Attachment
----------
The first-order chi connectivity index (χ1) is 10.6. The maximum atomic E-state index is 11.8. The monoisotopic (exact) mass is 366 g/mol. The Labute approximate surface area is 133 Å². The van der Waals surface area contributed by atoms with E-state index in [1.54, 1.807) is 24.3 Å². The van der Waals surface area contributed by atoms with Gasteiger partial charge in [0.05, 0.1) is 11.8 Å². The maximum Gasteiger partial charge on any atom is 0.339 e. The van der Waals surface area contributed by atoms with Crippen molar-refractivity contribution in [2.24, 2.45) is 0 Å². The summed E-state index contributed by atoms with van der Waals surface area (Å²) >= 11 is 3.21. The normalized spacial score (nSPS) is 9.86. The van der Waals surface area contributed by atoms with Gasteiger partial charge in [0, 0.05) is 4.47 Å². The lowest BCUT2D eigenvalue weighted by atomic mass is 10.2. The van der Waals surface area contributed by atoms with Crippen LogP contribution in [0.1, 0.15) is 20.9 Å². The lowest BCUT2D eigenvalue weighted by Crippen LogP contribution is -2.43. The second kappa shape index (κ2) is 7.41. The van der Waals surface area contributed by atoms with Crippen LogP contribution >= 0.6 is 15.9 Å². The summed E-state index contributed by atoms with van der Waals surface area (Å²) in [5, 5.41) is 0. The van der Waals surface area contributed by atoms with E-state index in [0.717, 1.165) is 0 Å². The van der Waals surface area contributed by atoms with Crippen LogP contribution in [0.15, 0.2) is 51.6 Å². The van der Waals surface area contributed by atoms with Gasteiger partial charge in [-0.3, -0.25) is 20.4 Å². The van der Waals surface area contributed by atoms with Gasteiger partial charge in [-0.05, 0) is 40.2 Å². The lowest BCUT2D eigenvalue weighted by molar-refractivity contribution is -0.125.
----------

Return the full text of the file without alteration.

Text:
The first-order chi connectivity index (χ1) is 10.6. The maximum atomic E-state index is 11.8. The monoisotopic (exact) mass is 366 g/mol. The Labute approximate surface area is 133 Å². The van der Waals surface area contributed by atoms with E-state index in [1.54, 1.807) is 24.3 Å². The van der Waals surface area contributed by atoms with Gasteiger partial charge in [0.05, 0.1) is 11.8 Å². The maximum Gasteiger partial charge on any atom is 0.339 e. The van der Waals surface area contributed by atoms with Crippen molar-refractivity contribution in [2.24, 2.45) is 0 Å². The summed E-state index contributed by atoms with van der Waals surface area (Å²) >= 11 is 3.21. The normalized spacial score (nSPS) is 9.86. The van der Waals surface area contributed by atoms with Gasteiger partial charge in [0, 0.05) is 4.47 Å². The lowest BCUT2D eigenvalue weighted by atomic mass is 10.2. The van der Waals surface area contributed by atoms with Crippen LogP contribution in [0.1, 0.15) is 20.9 Å². The lowest BCUT2D eigenvalue weighted by Crippen LogP contribution is -2.43. The second kappa shape index (κ2) is 7.41. The van der Waals surface area contributed by atoms with Crippen LogP contribution >= 0.6 is 15.9 Å². The summed E-state index contributed by atoms with van der Waals surface area (Å²) in [5, 5.41) is 0. The van der Waals surface area contributed by atoms with E-state index in [0.717, 1.165) is 0 Å². The van der Waals surface area contributed by atoms with Crippen LogP contribution in [0.15, 0.2) is 51.6 Å². The van der Waals surface area contributed by atoms with Gasteiger partial charge in [-0.3, -0.25) is 20.4 Å². The van der Waals surface area contributed by atoms with Gasteiger partial charge in [-0.05, 0) is 40.2 Å². The lowest BCUT2D eigenvalue weighted by molar-refractivity contribution is -0.125.